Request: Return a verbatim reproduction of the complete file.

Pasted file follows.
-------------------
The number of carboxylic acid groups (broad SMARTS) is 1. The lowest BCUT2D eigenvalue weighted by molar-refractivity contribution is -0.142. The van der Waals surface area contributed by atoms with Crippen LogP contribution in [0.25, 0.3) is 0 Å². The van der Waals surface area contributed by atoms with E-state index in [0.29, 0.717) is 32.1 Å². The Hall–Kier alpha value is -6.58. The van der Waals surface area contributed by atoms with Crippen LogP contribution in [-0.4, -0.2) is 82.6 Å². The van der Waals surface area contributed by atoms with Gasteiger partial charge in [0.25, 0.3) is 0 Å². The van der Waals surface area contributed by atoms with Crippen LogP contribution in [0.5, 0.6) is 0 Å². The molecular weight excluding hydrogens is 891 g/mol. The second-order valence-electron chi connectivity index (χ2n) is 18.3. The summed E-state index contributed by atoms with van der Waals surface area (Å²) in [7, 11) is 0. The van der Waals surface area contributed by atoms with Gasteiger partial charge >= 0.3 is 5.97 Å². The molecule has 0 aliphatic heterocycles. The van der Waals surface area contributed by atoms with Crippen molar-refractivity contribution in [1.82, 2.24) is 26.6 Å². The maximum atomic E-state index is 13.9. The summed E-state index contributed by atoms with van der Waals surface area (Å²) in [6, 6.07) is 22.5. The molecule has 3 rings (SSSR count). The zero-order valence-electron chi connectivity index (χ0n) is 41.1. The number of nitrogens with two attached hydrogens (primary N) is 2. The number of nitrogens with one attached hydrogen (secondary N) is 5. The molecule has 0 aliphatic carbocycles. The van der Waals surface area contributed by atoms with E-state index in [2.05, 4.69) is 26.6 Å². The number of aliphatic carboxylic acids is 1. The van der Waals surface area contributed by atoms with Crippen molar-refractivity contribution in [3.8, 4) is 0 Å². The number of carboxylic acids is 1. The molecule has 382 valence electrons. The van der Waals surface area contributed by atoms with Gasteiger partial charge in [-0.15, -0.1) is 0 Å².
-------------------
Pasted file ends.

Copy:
The number of carboxylic acid groups (broad SMARTS) is 1. The lowest BCUT2D eigenvalue weighted by molar-refractivity contribution is -0.142. The van der Waals surface area contributed by atoms with Crippen LogP contribution in [0.25, 0.3) is 0 Å². The van der Waals surface area contributed by atoms with E-state index in [0.29, 0.717) is 32.1 Å². The Hall–Kier alpha value is -6.58. The van der Waals surface area contributed by atoms with Crippen LogP contribution in [-0.4, -0.2) is 82.6 Å². The van der Waals surface area contributed by atoms with Gasteiger partial charge in [0.25, 0.3) is 0 Å². The van der Waals surface area contributed by atoms with Crippen LogP contribution in [0.5, 0.6) is 0 Å². The molecular weight excluding hydrogens is 891 g/mol. The second-order valence-electron chi connectivity index (χ2n) is 18.3. The summed E-state index contributed by atoms with van der Waals surface area (Å²) in [7, 11) is 0. The van der Waals surface area contributed by atoms with Gasteiger partial charge >= 0.3 is 5.97 Å². The molecule has 0 aliphatic heterocycles. The van der Waals surface area contributed by atoms with Crippen molar-refractivity contribution in [1.82, 2.24) is 26.6 Å². The maximum atomic E-state index is 13.9. The summed E-state index contributed by atoms with van der Waals surface area (Å²) in [6, 6.07) is 22.5. The molecule has 3 rings (SSSR count). The zero-order valence-electron chi connectivity index (χ0n) is 41.1. The number of nitrogens with two attached hydrogens (primary N) is 2. The number of nitrogens with one attached hydrogen (secondary N) is 5. The molecule has 0 aliphatic carbocycles. The van der Waals surface area contributed by atoms with E-state index in [2.05, 4.69) is 26.6 Å². The number of aliphatic carboxylic acids is 1. The van der Waals surface area contributed by atoms with Crippen molar-refractivity contribution in [3.8, 4) is 0 Å². The number of carboxylic acids is 1. The molecule has 382 valence electrons. The van der Waals surface area contributed by atoms with Gasteiger partial charge in [-0.15, -0.1) is 0 Å².